Assessment of knowledge and attitude regarding intrauterine devices among auxiliary nurse midwife in two districts of North Bengal

Romy Biswas, Sharmistha Bhattacherjee, Kuntala Ray, Jayanta K. Roy, Tapas K. Sarkar, Manasi Chakraborty


Background: Despite being one of the most easily available and reversible methods of family planning, IUD utilization continue to remain low, as evident in the nationwide surveys. One of the reasons was poor knowledge and skills on IUD provision among health care providers. This study examined factors related to providers, by examining their IUD-related knowledge, and their attitudes toward recommending or inserting the IUD.

Methods: A descriptive cross sectional study was conducted among 503 ANMs from Uttar Dinajpur and Darjeeling Districts using a semi-structured questionnaire exploring the service providers’ knowledge, current practices and experience with IUD insertion. Attitudes regarding IUDs were assessed by asking how much they agreed with a number of hypothetical statements about the IUD.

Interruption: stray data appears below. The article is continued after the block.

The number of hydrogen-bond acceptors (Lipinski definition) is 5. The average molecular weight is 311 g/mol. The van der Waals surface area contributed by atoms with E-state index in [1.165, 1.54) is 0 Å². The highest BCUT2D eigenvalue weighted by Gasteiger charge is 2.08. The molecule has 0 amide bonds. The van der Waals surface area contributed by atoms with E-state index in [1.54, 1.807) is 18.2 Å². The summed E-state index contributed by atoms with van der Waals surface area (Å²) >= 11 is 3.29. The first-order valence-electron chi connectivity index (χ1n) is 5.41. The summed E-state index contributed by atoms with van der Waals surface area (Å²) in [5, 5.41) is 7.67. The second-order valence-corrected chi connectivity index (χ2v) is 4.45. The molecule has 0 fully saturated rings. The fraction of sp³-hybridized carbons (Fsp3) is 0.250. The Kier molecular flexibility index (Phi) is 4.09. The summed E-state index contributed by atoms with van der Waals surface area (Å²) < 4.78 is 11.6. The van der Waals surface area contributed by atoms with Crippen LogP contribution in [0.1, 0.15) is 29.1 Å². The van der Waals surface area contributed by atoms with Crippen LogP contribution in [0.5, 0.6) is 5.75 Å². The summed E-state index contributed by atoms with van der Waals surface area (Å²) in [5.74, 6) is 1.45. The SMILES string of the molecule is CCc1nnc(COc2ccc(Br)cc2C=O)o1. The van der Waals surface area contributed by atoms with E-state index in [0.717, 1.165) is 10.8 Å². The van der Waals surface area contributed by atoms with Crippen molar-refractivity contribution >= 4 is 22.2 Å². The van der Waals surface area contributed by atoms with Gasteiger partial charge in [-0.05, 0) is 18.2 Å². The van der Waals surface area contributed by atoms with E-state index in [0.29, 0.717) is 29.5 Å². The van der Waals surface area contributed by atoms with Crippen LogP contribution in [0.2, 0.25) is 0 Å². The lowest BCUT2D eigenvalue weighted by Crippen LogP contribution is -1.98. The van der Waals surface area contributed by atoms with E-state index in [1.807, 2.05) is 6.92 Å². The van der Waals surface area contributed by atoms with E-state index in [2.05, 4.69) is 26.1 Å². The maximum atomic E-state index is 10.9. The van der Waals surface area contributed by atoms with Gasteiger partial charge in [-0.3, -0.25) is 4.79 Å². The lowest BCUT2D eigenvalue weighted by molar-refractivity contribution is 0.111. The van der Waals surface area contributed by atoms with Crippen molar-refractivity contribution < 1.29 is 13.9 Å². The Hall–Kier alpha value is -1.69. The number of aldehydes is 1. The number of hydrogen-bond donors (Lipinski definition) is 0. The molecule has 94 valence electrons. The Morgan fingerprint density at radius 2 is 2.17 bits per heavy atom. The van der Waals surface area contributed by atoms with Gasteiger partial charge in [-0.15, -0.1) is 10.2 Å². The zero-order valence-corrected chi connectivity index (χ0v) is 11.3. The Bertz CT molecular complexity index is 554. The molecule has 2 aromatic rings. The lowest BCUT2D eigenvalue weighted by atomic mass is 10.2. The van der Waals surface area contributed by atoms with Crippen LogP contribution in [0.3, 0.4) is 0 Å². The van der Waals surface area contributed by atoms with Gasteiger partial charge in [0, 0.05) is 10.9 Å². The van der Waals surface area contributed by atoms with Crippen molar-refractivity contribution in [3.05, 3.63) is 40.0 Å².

Results: The proportion of good knowledge and favourable attitude was 57.5% and 60% respectively. The knowledge was found to be significantly higher among ANMs aged less than 30 years and who had graduate education than their counterparts. Better knowledge and favourable attitude was found among the ANMs posted in Darjeeling and had service experience of more than 5 years.

Conclusions: The knowledge and attitude of the ANMs were found to be less than satisfactory. Addressing IUDs and other newer contraceptives in pre-service curriculum, within job training and peer group education in both public and private areas may help the situation.


IUD, Knowledge, Attitude, ANM, Districts

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